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Evil, and the art of architecture

  1. Jun 11, 2007 #1

    arildno

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    Sorry, I lost it.

    I really thought there was a connention somewhere, though. :frown:
     
  2. jcsd
  3. Jun 11, 2007 #2

    Evo

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    Evil architecture or evil architects?

    Did you want this deleted?
     
  4. Jun 11, 2007 #3

    berkeman

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    You lost it, or you're losing it? :rofl:
     
  5. Jun 11, 2007 #4

    radou

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    :rofl:

    When I saw the name of this thread, I expected some detailed elaboration of a conspiracy theory by arildno, and all I got was... :tongue:
     
  6. Jun 11, 2007 #5

    Evo

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    Well, I think if we try hard enough we can come up with something involving evil architecture.

    I've purchased high heeled shoes before that although initially looked innocent proved to be pure evil.
     
  7. Jun 11, 2007 #6

    radou

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    I assume you never learned how to walk in them? :biggrin:

    Btw, a friend of mine could literarily run upstairs and downstairs in high heels without breaking her neck. A true genious.
     
  8. Jun 11, 2007 #7
    Freemasons evolved from actual masons. thats about as far as it goes.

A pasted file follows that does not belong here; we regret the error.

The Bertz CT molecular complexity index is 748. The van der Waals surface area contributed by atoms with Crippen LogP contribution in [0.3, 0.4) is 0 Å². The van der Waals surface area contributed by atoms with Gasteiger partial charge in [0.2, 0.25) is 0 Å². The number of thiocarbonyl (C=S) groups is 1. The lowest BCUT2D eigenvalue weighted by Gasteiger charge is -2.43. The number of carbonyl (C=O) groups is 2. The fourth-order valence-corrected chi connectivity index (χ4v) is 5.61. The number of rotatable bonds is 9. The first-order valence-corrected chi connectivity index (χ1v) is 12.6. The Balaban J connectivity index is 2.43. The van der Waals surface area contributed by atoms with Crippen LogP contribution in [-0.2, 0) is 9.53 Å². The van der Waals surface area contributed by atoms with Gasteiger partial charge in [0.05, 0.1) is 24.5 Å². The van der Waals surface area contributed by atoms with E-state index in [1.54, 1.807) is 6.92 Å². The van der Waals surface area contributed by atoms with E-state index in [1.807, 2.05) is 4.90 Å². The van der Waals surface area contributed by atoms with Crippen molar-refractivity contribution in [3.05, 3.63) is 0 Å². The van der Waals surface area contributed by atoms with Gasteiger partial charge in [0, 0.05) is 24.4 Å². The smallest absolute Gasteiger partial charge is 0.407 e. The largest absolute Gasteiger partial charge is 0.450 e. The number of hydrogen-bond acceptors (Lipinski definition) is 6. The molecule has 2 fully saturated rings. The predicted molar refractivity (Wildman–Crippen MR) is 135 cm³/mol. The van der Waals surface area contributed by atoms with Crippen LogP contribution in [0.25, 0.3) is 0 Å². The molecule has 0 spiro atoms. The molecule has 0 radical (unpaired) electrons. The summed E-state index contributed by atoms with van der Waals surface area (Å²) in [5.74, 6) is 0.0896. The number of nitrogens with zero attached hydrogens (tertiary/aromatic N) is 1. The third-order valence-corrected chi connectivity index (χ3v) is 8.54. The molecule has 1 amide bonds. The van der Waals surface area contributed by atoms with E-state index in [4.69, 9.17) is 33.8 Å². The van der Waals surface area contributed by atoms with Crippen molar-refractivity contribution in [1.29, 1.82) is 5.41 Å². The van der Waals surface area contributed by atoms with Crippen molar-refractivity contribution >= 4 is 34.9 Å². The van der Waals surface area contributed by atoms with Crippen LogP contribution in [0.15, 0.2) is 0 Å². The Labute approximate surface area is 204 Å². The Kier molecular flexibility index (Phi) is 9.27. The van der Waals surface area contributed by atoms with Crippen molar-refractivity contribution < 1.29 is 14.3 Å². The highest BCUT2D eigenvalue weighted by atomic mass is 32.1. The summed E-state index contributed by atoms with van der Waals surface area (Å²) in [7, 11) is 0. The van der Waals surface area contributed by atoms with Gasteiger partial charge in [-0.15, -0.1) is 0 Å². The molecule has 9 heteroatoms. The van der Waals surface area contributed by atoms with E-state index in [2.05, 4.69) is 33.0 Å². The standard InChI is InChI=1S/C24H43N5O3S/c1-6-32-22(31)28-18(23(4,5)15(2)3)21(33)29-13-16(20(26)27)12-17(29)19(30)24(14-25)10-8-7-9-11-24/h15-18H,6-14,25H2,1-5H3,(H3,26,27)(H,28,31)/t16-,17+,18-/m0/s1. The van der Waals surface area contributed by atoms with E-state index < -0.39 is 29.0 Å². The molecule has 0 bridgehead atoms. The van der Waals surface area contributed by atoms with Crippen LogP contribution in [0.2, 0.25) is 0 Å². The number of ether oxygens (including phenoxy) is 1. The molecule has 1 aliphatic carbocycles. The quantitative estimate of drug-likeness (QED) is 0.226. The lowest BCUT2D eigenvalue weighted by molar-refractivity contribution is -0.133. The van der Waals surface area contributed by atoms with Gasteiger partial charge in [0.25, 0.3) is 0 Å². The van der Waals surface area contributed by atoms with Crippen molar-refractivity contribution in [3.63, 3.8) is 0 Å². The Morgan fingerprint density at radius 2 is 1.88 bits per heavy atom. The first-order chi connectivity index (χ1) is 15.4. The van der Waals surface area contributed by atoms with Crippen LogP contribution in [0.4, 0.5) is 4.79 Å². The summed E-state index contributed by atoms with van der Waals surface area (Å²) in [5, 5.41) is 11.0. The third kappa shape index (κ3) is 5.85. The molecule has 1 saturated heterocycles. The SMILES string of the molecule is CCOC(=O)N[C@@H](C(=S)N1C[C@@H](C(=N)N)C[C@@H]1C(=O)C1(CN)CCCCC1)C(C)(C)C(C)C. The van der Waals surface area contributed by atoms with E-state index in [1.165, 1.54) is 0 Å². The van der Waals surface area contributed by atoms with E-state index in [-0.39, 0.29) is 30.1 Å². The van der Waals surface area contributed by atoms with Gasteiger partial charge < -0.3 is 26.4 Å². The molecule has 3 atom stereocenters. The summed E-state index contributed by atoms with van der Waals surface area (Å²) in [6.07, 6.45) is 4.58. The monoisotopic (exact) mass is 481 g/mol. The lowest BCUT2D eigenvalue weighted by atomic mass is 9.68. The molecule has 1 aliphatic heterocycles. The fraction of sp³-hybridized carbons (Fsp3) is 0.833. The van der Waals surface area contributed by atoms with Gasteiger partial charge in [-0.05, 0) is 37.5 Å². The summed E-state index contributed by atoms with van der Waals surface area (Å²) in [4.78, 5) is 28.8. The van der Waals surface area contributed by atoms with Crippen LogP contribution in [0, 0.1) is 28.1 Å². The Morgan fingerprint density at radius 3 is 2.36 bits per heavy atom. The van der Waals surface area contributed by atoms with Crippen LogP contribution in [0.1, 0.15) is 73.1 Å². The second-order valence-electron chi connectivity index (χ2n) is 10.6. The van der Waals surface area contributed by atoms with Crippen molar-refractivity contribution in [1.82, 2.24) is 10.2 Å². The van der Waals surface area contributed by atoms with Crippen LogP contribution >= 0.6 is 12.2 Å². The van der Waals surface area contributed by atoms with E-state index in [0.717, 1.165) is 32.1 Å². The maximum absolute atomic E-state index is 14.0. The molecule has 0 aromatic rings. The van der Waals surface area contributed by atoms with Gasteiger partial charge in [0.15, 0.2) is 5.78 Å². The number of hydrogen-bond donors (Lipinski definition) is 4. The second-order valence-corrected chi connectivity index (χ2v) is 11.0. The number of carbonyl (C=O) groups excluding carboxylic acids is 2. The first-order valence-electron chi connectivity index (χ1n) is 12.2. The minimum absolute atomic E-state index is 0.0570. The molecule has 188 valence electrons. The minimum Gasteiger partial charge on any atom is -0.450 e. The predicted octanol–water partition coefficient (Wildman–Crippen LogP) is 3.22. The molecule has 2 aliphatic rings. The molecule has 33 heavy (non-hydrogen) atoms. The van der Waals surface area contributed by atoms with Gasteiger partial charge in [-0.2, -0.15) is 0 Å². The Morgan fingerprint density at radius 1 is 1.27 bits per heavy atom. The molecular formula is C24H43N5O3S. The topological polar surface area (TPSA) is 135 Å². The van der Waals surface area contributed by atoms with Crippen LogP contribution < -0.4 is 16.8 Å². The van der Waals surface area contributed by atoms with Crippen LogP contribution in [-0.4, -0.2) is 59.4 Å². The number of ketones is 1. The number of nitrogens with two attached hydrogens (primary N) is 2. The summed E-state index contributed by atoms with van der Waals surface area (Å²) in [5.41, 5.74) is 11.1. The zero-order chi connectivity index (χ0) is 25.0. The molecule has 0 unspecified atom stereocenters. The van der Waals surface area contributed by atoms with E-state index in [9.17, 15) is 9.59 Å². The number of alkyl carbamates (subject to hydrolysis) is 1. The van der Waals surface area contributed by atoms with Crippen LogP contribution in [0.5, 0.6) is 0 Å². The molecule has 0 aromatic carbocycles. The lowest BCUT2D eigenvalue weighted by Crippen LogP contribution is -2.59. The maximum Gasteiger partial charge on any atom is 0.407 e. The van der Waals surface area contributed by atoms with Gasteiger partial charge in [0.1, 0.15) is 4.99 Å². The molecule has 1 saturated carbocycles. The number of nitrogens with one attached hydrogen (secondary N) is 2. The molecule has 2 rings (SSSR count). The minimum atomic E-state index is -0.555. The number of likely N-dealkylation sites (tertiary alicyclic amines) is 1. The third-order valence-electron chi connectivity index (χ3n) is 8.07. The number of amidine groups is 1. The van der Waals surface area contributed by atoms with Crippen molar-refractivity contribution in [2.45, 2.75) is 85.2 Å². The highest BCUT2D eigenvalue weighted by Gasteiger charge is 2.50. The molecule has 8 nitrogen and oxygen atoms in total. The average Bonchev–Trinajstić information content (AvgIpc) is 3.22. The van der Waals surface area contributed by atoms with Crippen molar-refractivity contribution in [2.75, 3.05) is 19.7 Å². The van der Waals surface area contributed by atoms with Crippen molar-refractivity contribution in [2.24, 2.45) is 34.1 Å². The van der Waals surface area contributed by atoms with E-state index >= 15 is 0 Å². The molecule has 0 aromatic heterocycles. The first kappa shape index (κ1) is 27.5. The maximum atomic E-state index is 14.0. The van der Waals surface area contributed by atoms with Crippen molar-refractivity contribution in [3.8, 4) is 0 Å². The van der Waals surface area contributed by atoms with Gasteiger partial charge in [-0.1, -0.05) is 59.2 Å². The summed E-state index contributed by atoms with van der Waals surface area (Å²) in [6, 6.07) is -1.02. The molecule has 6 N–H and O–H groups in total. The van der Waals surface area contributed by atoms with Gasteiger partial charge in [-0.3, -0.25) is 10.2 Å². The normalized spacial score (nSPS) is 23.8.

9. Jun 11, 2007 #8

    BobG

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    I used to be a mason's assistant - the guy that has to carry the blocks, bricks, and mortar around.

    I was only around 135 pounds when I started and a wheel barrow full of mortar weighs around 300 pounds. I had ramps with banked turns because once I got the wheel barrow going, it wasn't going to stop until the bottom of the basement.

    Other, bigger assistants considered the design of those ramps to be pure evil.
     
  10. Jun 11, 2007 #9

    Evo

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    :devil: Why do you think men don't wear high heels? Who do you think invented high heels? :grumpy: :mad: :devil:
     
  11. Jun 11, 2007 #10

    turbo

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    I have some 25 year old cowboy boots with stacked leather heels that give a great instep for motorcycle footpegs and are so soft that they are VERY comfortable. Now, I don't for a minute think that I could walk in 3-4" heels, though I have a couple of (short) young female cousins who seem to pull it off with grace. Once, (centuries back) men wore high heels, too.
     
  12. Jun 11, 2007 #11
    we should move this to GD

    Some people, eh Evo? Next he'll be saying we don't wear dresses!
     
  13. Jun 12, 2007 #12

    arildno

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    A thread hath been born, without a purpose fathering it! :smile:
     
  14. Jun 12, 2007 #13

    Evo

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    This is how some of the greatest threads were born.